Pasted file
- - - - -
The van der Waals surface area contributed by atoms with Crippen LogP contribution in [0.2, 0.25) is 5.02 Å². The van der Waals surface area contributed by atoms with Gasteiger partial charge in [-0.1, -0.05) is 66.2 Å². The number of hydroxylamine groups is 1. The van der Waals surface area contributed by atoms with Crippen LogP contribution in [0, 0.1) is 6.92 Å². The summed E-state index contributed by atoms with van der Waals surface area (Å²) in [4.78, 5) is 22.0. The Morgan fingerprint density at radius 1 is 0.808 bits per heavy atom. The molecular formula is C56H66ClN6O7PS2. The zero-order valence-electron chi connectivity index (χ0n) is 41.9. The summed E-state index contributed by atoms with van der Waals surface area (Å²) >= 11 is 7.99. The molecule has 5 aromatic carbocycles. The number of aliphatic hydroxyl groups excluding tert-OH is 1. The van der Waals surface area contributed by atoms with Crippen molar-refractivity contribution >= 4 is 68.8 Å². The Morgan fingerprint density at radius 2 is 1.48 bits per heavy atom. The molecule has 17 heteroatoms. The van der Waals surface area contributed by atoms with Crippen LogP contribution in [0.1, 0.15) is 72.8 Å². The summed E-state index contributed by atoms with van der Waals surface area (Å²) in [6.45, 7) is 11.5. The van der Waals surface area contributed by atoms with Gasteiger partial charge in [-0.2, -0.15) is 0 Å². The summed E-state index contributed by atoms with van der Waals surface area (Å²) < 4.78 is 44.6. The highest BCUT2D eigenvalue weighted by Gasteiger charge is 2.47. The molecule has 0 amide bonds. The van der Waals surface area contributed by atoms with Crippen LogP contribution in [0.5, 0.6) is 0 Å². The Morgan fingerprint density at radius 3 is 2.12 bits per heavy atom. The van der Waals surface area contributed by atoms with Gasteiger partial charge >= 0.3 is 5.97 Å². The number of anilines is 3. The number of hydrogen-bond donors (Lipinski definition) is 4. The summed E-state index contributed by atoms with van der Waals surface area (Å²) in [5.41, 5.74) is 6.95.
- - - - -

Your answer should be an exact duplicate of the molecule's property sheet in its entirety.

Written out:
The van der Waals surface area contributed by atoms with Crippen LogP contribution in [0.2, 0.25) is 5.02 Å². The van der Waals surface area contributed by atoms with Gasteiger partial charge in [-0.1, -0.05) is 66.2 Å². The number of hydroxylamine groups is 1. The van der Waals surface area contributed by atoms with Crippen LogP contribution in [0, 0.1) is 6.92 Å². The summed E-state index contributed by atoms with van der Waals surface area (Å²) in [4.78, 5) is 22.0. The Morgan fingerprint density at radius 1 is 0.808 bits per heavy atom. The molecular formula is C56H66ClN6O7PS2. The zero-order valence-electron chi connectivity index (χ0n) is 41.9. The summed E-state index contributed by atoms with van der Waals surface area (Å²) >= 11 is 7.99. The molecule has 5 aromatic carbocycles. The number of aliphatic hydroxyl groups excluding tert-OH is 1. The van der Waals surface area contributed by atoms with Crippen molar-refractivity contribution >= 4 is 68.8 Å². The Morgan fingerprint density at radius 2 is 1.48 bits per heavy atom. The molecule has 17 heteroatoms. The van der Waals surface area contributed by atoms with Crippen LogP contribution in [0.1, 0.15) is 72.8 Å². The summed E-state index contributed by atoms with van der Waals surface area (Å²) in [6.45, 7) is 11.5. The van der Waals surface area contributed by atoms with Gasteiger partial charge in [-0.2, -0.15) is 0 Å². The summed E-state index contributed by atoms with van der Waals surface area (Å²) < 4.78 is 44.6. The highest BCUT2D eigenvalue weighted by Gasteiger charge is 2.47. The molecule has 0 amide bonds. The van der Waals surface area contributed by atoms with Crippen LogP contribution in [0.5, 0.6) is 0 Å². The Morgan fingerprint density at radius 3 is 2.12 bits per heavy atom. The van der Waals surface area contributed by atoms with Gasteiger partial charge >= 0.3 is 5.97 Å². The number of anilines is 3. The number of hydrogen-bond donors (Lipinski definition) is 4. The summed E-state index contributed by atoms with van der Waals surface area (Å²) in [5.41, 5.74) is 6.95.